The debate over public safety reached a fever pitch Monday when a Democratic lawmaker urged Gov. Tim Walz to show “some testicular fortitude.”
Lawmakers have until Wednesday to pass a two-year state budget, including a public safety omnibus bill. Senate Republicans, House Democrats, and Gov. Tim Walz reached an agreement on the contents of the bill over the weekend.
Republicans touted the fact that the agreement “does not include anti-police measures like the early release of convicted criminals, limiting traffic stops, unfunded mandates through law enforcement training standards, or any measures to defund police.”
This has angered some of the more progressive legislators in St. Paul, who believe the bill lacks meaningful police accountability measures.
State Rep. John Thompson, DFL-St. Paul, said he has only received “lip service” from the governor’s office.
“Listen, the status quo is more dangerous than any, any gang in this state,” Thompson said during a Monday morning press conference.
He said Republicans who want to improve public safety should commit to investments in education, housing, and the Twin Cities business community.
“The only thing we’re getting here is more police,” said Thompson, who called policing an “ideal job for a man who does not like black men.”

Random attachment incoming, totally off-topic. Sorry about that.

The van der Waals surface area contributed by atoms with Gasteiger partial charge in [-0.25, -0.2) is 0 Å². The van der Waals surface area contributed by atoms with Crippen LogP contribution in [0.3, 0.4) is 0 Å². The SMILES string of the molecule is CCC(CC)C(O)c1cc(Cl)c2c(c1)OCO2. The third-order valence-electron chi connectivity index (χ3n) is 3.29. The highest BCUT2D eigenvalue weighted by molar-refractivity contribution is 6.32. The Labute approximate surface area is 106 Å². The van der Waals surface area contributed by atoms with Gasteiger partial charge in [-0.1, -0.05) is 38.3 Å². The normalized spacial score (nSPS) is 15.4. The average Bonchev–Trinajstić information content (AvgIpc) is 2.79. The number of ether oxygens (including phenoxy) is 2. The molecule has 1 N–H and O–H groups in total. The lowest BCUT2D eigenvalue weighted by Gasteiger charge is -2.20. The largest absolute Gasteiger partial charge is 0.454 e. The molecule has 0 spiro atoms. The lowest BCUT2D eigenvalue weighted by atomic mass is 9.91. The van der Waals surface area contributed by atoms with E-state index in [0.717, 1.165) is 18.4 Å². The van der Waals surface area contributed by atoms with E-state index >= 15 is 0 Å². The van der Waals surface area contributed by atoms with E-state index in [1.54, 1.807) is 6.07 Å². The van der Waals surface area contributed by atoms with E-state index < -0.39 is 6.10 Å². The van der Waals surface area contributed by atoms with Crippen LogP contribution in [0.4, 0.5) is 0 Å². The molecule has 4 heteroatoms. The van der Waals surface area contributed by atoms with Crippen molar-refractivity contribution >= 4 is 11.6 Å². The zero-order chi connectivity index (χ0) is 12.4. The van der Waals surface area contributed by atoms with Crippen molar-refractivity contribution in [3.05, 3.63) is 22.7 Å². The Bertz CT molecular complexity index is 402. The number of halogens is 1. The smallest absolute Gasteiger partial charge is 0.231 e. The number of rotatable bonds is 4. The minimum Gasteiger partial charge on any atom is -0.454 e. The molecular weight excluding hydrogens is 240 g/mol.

“Governor, you have the power to do something and all I’ve been getting from your office is lip service. I mean that. All we’ve been getting from the governor is lip service,” Thompson continued. “There was no police accountability measures in this bill and you have the authority to veto this bill and say no. Show some testicular fortitude.”
Thompson then said Gov. Walz has “failed” the black community.
The freshman lawmaker sought to clarify his comments during a press conference with the People of Color and Indigenous (POCI) Caucus, saying he chooses his words carefully and “never attacked the governor.”
The POCI Caucus asked Walz to “exercise his executive authority” to enact changes through the Minnesota Board of Peace Officer Standards and Training (POST) and vowed to get police accountability measures added to the bill before a final vote on Tuesday. Specific reforms they would like to see include “limiting pretextual stops, sign and release warrants, and rules around body camera footage.”
Gov. Walz announced executive action Monday afternoon to invest $15 million in community violence prevention programs, increase the transparency and accountability of the POST Board, and require state law enforcement agencies to develop a policy that will allow families to view body-camera footage within five days of a deadly force encounter.
Walz faced significant pressure last year to pull his endorsement of Thompson after the then-candidate made national headlines for his actions at a protest. Walz never did.